third round. Life had another pittance to ration out, and Death had the greatest hearing in the
Universe. That is why he can pick up every sound of a body--any body--and know when it is
failing. Yours is no exception.
The stakes of the fourth round was Stamina. For Life, the lion's share of Stamina meant
making all living things virtually immortal. They would still be subject to injury and illness, and
they could slay one another, but so long as they stayed healthy and whole, living things would
never die. For Death, the greater lot of Stamina meant that he would never tire and never fail to
claim his prey.
There are many who would argue that this was the most important of all the six rounds; it
certainly seemed to offer the rawest power to the winner. Death, you can be sure, looked at this
as the chief prize, and of all the rounds played that day, this one saw him at his most nervous.
"Not a cold deck," he muttered to himself, "but this hand is no prize either."
But if luck was failing Death, it had certainly not befriended Life; her hand was in the
worst shape it could be. Death won the fourth round after all. Life had so little Stamina left that
she could give hardly any species a lifespan of more than a few years. But Death now had an
unfailing constitution. No matter how long it takes or how hard he must work, he will claim his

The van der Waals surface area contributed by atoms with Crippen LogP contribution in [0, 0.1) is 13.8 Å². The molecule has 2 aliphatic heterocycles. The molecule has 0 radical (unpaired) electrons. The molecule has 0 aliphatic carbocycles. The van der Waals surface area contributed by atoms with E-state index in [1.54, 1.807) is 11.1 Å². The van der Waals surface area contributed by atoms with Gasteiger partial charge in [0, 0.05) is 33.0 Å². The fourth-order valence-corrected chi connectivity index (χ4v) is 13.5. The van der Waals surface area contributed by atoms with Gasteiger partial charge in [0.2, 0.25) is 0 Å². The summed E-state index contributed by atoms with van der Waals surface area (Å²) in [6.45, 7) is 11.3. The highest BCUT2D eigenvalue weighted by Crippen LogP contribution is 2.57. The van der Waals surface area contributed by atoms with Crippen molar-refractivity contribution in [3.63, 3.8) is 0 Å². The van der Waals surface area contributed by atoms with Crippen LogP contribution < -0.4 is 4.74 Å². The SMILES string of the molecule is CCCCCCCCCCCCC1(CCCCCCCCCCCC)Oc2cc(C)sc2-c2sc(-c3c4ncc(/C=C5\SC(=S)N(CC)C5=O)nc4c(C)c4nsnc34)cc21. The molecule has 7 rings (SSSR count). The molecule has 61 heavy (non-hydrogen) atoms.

prize. You are no exception.
The stakes of the fifth round was Display. For both Life and Death, a near-full allotment
of Display meant colour, shape, and variety. Life could fill the living world with countless forms,
innumerable hues, and sizes of all sorts. Death could use Display to turn himself into a shape-shifter, capable of becoming whatever would impress and terrify a given soul the most.
Death was in high spirits after winning the fourth round. I've more than half the winnings
now, he thought, and I've made out good where it matters the most. And it looks like I'll clean up
again--a much stronger hand this time! He drove the wagers up once more.
"Are you sure you want to do that?" asked Life with a smile. And when the cards were
played, Death's hand was good, but Life's was better, and so she won the fifth round. The results
are plain to see before you. Death, with his pittance of Display, could only think to make two
shapes for himself, a white light or a black void. These forms he can show only to the eyes of the
dying. No one knows his true form, and no one can see him coming. You are no exception.